The natural superstition and proneness to believe in the marvelous, that affects, more or less, all minds, and bears a strong sway over those uncultivated by reading, is peculiarly favorable to the seed of Mormonism. Their preachers going about [illegible] babbling in an unknown tongue, and another interpreting what neither know, with all the zeal and devotional appearance of sincerity; pretending to equal, almost, the apostles themselves in performing miracles of healing; assigning all unbelievers to utter destruction during the present generation, take many in their meshes. The cases of healing, however, are like flying Italy to the “pious Eneas” and his band of wandering Trojans—always receding before the investigator till he is disheartened in the pursuit.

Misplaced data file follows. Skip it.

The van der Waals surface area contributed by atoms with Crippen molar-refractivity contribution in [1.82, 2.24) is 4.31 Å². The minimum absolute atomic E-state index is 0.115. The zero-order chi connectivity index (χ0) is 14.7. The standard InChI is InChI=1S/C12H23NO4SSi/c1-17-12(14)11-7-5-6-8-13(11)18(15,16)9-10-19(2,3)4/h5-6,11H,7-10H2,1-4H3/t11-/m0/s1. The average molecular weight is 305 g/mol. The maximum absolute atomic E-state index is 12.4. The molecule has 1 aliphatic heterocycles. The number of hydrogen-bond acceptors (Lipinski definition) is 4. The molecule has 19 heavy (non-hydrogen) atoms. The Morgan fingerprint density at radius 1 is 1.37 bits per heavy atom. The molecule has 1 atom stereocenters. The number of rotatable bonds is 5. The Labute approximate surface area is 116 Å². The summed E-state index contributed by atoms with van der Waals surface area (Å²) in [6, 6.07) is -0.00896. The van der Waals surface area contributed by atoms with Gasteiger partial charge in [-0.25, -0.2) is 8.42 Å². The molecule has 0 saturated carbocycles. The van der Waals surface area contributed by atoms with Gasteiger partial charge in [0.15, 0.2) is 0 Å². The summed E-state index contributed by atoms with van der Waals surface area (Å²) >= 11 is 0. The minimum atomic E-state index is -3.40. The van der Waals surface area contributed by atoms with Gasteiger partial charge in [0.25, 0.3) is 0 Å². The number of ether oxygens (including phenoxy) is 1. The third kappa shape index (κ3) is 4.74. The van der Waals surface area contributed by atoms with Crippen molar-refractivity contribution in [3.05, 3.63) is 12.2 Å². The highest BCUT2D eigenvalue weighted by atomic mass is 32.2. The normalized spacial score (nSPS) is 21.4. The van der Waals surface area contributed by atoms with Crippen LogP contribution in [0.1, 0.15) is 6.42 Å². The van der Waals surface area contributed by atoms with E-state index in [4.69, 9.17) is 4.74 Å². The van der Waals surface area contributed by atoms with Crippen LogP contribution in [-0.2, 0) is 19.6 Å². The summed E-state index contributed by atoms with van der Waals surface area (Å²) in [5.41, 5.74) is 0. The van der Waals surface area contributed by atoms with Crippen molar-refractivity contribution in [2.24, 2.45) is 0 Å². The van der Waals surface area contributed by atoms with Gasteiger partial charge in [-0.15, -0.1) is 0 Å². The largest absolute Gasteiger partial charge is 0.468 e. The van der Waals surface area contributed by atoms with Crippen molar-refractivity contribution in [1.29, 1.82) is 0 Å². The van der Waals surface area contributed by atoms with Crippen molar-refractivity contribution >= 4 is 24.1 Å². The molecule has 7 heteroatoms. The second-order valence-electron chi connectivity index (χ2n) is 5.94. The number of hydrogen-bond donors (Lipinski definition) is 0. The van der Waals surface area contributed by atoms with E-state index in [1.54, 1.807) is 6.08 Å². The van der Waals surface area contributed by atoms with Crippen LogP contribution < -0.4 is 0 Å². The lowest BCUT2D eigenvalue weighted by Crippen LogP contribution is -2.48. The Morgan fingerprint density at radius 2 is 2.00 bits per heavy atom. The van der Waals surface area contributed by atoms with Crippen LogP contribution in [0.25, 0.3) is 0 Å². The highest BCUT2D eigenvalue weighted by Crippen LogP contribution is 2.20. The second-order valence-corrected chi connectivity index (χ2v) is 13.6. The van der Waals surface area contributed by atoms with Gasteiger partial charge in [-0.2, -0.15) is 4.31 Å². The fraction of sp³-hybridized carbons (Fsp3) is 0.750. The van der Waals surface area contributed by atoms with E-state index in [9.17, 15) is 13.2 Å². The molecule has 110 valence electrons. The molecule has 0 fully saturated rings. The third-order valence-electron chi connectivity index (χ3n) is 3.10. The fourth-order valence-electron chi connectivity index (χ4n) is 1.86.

I have lived in Palmyra, where the Bible was printed in 1830, three miles from the far-famed hill in Manchester, Ontario county, in which the plates were found—have frequently seen the hill and conversed with the neighbors who saw Joseph Smith in his labors digging for money, when lo! a Bible, that had been “buried up” during 1400 years came forth. The hill, like Mecca to Mohammedans, may yet become the goal of troops of pious Mormons making their pilgrimage from their location in Illinois, rejoicing in the hope of reaching, before they die, the consecrated ground that had so long contained so valuable a treasure; becoming astonished, perhaps, on reaching it, that the farmer carelessly ploughing, or the beast grazing upon it, is not struck dead by the power of God, for their sacrilege.